Grace's Guide

British Industrial History

Grace's Guide is the leading source of historical information on industry and manufacturing in Britain. This web publication contains 126,177 pages of information and 197,776 images on early companies, their products and the people who designed and built them.

Accles

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1899.

Accles Ltd, general engineers, makers of cycles and cycle components, motor cars, arms and ammunition, of Holford Works, Perry Barr [1][2].

1888 The Gatling Gun Co took over Holdford Mill from the National Arms and Ammunition Co.

1891 Grenfell and Accles Ltd took over the business of the Gatling Gun Co in liquidation.

1896 New company Accles Ltd was set up as a public company to take over the businesses of Grenfell and Accles Ltd and Accles Arms and Ammunition Manufacturing Co and operate them as going concerns [3]; J. G. Accles would join the board. The company would exploit the relatively new process of cold drawing with its considerable potential in the booming bicycle industry [4]. A new weldless steel tube shop would be erected by the vendors; the main activities already at the works were cycles and general engineering and ammunition; a new machine shop would be erected; contracts had been entered into for making the Li-mi-num cycle [5].

1896-98 Produced a motorised bicycle and tricycles for the British Motor Syndicate [6]

1897 The Fleet Cycle Co was formed and negotiated an agreement with Accles to supply cycle manufacturing equipment to Fleet; eventually it was decided the 2 companies should merge but the agreement had not been signed by the time Accles went into liquidation[7].

1898 Accles Ltd went into liquidation. The Lu-mi-num Manufacturing Co, in liquidation later that year, had previously placed a large order with Accles for cycle frames; the Accles' receiver had written to shareholders in Lu-mi-num Manufacturing Co that he had taken possession of the business but this did not include Fleet Cycle Co Ltd [8]. The Fleet Cycle Co was later wound up [9]. Accles' secretary, Charles Barlow, took over Accles, forming Accles Tube Syndicate, a venture unconnected with George Accles [10].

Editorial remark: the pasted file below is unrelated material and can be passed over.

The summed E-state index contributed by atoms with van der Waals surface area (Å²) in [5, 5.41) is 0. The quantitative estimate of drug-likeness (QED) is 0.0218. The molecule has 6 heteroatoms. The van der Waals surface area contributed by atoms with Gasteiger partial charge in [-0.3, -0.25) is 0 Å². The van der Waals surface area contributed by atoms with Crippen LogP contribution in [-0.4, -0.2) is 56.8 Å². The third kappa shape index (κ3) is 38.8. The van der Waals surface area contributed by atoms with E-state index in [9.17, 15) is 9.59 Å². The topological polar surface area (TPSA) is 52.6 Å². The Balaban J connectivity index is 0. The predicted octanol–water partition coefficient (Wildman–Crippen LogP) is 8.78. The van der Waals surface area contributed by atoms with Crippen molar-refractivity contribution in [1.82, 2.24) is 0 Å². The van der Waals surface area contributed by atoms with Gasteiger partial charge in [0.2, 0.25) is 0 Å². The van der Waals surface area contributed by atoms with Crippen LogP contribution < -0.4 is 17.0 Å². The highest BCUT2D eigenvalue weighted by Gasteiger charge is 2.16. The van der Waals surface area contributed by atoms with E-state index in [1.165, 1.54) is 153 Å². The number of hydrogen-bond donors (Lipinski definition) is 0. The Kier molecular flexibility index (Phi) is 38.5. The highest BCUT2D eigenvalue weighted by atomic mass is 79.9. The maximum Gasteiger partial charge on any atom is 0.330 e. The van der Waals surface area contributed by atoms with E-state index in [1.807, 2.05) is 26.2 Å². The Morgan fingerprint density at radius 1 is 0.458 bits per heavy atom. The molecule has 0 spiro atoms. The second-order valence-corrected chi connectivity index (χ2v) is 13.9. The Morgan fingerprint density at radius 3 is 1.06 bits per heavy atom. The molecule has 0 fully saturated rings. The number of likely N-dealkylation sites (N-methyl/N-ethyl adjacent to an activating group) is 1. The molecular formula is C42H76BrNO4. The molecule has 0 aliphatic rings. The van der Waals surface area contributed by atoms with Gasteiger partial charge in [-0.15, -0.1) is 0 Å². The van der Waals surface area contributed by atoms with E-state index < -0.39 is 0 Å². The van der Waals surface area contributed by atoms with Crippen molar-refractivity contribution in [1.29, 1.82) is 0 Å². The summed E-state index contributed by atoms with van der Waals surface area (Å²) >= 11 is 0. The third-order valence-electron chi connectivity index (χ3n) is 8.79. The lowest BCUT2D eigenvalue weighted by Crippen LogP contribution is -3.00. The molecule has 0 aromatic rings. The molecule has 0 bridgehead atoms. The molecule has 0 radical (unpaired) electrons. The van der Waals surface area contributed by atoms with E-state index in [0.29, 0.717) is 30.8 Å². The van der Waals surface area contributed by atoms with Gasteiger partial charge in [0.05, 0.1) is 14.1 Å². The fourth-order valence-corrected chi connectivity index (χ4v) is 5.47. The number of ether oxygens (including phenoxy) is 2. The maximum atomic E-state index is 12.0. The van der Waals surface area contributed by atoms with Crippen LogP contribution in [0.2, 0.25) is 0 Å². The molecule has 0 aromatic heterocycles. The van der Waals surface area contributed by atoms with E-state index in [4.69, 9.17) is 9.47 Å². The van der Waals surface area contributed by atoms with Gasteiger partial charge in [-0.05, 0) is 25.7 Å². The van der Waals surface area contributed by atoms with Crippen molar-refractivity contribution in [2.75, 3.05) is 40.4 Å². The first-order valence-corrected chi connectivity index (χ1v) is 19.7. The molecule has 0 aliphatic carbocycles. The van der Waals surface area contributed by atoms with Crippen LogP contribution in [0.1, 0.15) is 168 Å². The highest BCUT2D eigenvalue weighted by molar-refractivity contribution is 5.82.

1899 Accles took out patents for a carburettor and for ignition systems for petrol engines.

1899 Accles Tube syndicate formed. [11].

1899 By October, the British pioneer motorist Charles McRobie Turrell, who had helped organise the 1896 London-Brighton "Emancipation" run, joined Accles. A joint 'autocar' patent was taken out, shortly followed by the forming of 'Accles-Turrell Autocars'[12][13].

1899 Reference to the Accles machine gun as one of several that had been tested by the US Government [14].

1900 The Accles works were advertised for sale by order of the High Court[15].

1900 A new company Accles Turrell Autocars was registered to implement an agreement to acquire the business of motor car and motor cycle manufacturers carried on at Holford Works under the style of Accles-Turrell; the first directors appointed were J. G. Accles, Charles McRobie Turrell, Thomas Pollock and Joseph P. Bedson [16].

1901 The name was changed to Accles and Pollock, after financial backing was provided by Tom Pollock[17].

1902 February. The Company was forced to leave Holford Mill, moving to Oldbury [18].

1910 Kynoch acquired Holford Mills

See Also

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Sources of Information

  1. Peck's Trades Directory of Birmingham, 1896-97
  2. The North-Eastern Daily Gazette 4 June 1896
  3. The North-Eastern Daily Gazette, 4 June 1896
  4. Black Country History [1]
  5. The Standard 4 June 1896
  6. Coventry’s Motorcycle Heritage by Damien Kimberley. 2009. ISBN 978 0 7509 5125 8
  7. The Standard 17 August 1898
  8. The Dundee Courier and Argus 30 August 1898
  9. The Standard 17 August 1898
  10. Black Country History [2]
  11. Caparo Accles and Pollock [3]
  12. Caparo Accles and Pollock [4]
  13. The Light Car by C. F. Caunter. Published in 1970. ISBN 11 290003 8
  14. Glasgow Herald 18 November 1899
  15. London Gazette 23 March 1900
  16. Birmingham Daily Post, 1 February 1900
  17. Black Country History [5]
  18. Black Country History [6]
  • Black Country Archives [7]